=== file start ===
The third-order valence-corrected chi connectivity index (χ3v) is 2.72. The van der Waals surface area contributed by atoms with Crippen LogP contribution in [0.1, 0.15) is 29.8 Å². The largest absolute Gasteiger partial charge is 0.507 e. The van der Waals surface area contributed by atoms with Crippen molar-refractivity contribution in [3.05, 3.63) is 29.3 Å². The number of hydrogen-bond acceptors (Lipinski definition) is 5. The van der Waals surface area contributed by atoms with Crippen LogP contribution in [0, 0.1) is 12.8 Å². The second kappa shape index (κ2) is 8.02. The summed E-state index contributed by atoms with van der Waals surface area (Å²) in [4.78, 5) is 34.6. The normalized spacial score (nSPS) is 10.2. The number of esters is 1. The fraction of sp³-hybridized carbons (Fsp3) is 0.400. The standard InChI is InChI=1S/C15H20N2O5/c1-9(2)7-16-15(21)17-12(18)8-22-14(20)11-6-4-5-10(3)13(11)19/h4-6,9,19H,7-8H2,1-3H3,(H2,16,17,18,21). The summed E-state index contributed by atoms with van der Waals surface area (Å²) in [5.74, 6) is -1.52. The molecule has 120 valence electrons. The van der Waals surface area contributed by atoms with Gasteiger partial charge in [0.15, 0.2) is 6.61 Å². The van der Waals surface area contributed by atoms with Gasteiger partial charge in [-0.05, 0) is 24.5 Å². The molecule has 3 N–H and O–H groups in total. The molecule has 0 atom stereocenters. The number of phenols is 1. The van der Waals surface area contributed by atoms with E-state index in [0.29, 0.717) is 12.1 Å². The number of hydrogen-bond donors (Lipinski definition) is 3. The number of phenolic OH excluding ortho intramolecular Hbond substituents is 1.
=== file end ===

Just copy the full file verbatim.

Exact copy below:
The third-order valence-corrected chi connectivity index (χ3v) is 2.72. The van der Waals surface area contributed by atoms with Crippen LogP contribution in [0.1, 0.15) is 29.8 Å². The largest absolute Gasteiger partial charge is 0.507 e. The van der Waals surface area contributed by atoms with Crippen molar-refractivity contribution in [3.05, 3.63) is 29.3 Å². The number of hydrogen-bond acceptors (Lipinski definition) is 5. The van der Waals surface area contributed by atoms with Crippen LogP contribution in [0, 0.1) is 12.8 Å². The second kappa shape index (κ2) is 8.02. The summed E-state index contributed by atoms with van der Waals surface area (Å²) in [4.78, 5) is 34.6. The normalized spacial score (nSPS) is 10.2. The number of esters is 1. The fraction of sp³-hybridized carbons (Fsp3) is 0.400. The standard InChI is InChI=1S/C15H20N2O5/c1-9(2)7-16-15(21)17-12(18)8-22-14(20)11-6-4-5-10(3)13(11)19/h4-6,9,19H,7-8H2,1-3H3,(H2,16,17,18,21). The summed E-state index contributed by atoms with van der Waals surface area (Å²) in [5.74, 6) is -1.52. The molecule has 120 valence electrons. The van der Waals surface area contributed by atoms with Gasteiger partial charge in [0.15, 0.2) is 6.61 Å². The van der Waals surface area contributed by atoms with Gasteiger partial charge in [-0.05, 0) is 24.5 Å². The molecule has 3 N–H and O–H groups in total. The molecule has 0 atom stereocenters. The number of phenols is 1. The van der Waals surface area contributed by atoms with E-state index in [0.29, 0.717) is 12.1 Å². The number of hydrogen-bond donors (Lipinski definition) is 3. The number of phenolic OH excluding ortho intramolecular Hbond substituents is 1.